Today via the comment section of this blog, I was introduced to Mark York and his work titled Patriot on the Kennebec: Major Reuben Colburn, Benedict Arnold and the March to Quebec, 1775 . According to York, here is a short blurb on his book:
In late 1775, a few months after the first shots of the Revolution were fired, Benedict Arnold led more than one thousand troops into Quebec to attack the British there. Departing from Massachusetts, by the time they reached Pittston, Maine, they were in desperate need of supplies and equipment to carry them the rest of the way. Many patriotic Mainers contributed, including Major Reuben Colburn, who constructed a flotilla of bateaux for the weary troops. Despite his service in the Continental army, many blamed Colburn when several of the vessels did not withstand the harsh journey. In this narrative, the roles played by Colburn and his fellow Mainers in Arnold’s march are reexamined and revealed.
In my reply to his comment, I’d asked Mark if he could provide a short summary on how he interacts with Kenneth Roberts’ works in his own Patriot on the Kennebec. Mark kindly responded in an email with the following:
The journals of the members of the expedition Roberts collected and compiled in March to Quebec are critical to the study, but some of Roberts’ pet peeves, chinks in his historical armor, that he reveals in the margins of March are also disproven by the journals themselves. For example, the banquet at Fort Western and Aaron Burr’s exploits. The meal happened, and yet since his relative, Edward Nason, was an enlisted man, he would have been sleeping outside in the rain and not feasting inside with the Howards, Reuben Colburn, Burr and other officers. There was also some unflattering portrayals of the guides from my neck of the woods in Arundel that are sort of insulting. Roberts was a man of privilege, but he could be unapologetic and uncaring of anyone not so lucky.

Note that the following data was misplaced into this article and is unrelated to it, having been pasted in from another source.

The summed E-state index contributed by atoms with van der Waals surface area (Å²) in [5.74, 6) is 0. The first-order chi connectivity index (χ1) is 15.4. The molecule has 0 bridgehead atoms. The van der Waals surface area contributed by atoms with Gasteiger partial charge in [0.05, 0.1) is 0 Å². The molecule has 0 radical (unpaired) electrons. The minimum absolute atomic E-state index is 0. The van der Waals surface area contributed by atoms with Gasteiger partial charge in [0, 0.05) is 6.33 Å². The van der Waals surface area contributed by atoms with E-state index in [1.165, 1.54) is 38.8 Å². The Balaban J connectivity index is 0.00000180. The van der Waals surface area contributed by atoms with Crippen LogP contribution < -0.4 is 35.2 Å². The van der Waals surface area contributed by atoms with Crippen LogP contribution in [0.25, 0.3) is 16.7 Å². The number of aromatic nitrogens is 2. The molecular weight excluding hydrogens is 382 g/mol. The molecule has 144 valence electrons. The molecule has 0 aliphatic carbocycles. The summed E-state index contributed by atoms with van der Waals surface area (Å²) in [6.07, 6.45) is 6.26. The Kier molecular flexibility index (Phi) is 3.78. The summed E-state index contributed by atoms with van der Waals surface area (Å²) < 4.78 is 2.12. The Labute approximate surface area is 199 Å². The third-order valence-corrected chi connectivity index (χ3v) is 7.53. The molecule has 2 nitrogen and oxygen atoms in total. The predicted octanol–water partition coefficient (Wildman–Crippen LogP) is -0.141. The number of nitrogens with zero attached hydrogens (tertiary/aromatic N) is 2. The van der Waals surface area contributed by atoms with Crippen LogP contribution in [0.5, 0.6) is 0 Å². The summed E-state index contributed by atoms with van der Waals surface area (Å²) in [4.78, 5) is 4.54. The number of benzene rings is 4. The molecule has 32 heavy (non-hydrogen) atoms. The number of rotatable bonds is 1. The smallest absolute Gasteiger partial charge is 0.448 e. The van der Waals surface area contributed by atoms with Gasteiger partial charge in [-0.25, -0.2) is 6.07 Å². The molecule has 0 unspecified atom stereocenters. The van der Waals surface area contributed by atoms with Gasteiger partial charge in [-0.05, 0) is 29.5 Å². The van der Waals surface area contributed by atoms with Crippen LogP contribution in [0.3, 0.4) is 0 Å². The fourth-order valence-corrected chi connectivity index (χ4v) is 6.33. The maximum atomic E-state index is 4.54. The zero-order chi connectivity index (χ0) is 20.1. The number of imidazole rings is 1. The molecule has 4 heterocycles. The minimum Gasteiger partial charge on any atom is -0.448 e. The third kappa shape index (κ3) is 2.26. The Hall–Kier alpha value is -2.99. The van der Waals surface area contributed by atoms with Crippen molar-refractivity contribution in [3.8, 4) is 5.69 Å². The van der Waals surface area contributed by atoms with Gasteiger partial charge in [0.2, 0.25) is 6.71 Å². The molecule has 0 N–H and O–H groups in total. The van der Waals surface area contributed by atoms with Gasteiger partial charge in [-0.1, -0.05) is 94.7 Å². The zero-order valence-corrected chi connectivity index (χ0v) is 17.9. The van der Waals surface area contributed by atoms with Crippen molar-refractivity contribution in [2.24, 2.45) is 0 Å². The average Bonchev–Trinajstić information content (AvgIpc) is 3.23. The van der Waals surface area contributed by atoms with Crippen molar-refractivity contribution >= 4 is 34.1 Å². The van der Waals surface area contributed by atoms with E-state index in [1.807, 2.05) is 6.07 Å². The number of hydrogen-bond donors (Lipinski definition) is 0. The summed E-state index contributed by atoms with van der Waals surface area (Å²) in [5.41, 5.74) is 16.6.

My essay in the opening of Patriot reflects these flaws while praising his efforts and making my job so much easier. Yet, I believe I’ve broken new ground in uncovering things about the expedition that other authors have miscalculated. Robert’s and I agree on the complex story of Natanis and Sabatis, though. He reveals his initial bias against my central Maine people in the dialogue of Arundel. ” I was prepared to mislike Colburn for Washington and Arnold’s fondness for bateaux, but I had wronged him.”
I find this very intriguing. While Roberts was indeed a great writer and to be appreciated for his research and writing, he was not without his foibles and errors. What I appreciate about Mark is that despite his appreciation for Roberts (or maybe because of ?), he is willing to critique Roberts and point out possible errors in his works.
I look forward to reading this book and I hope you get a chance to purchase this book. You can find it via Amazon by clicking here.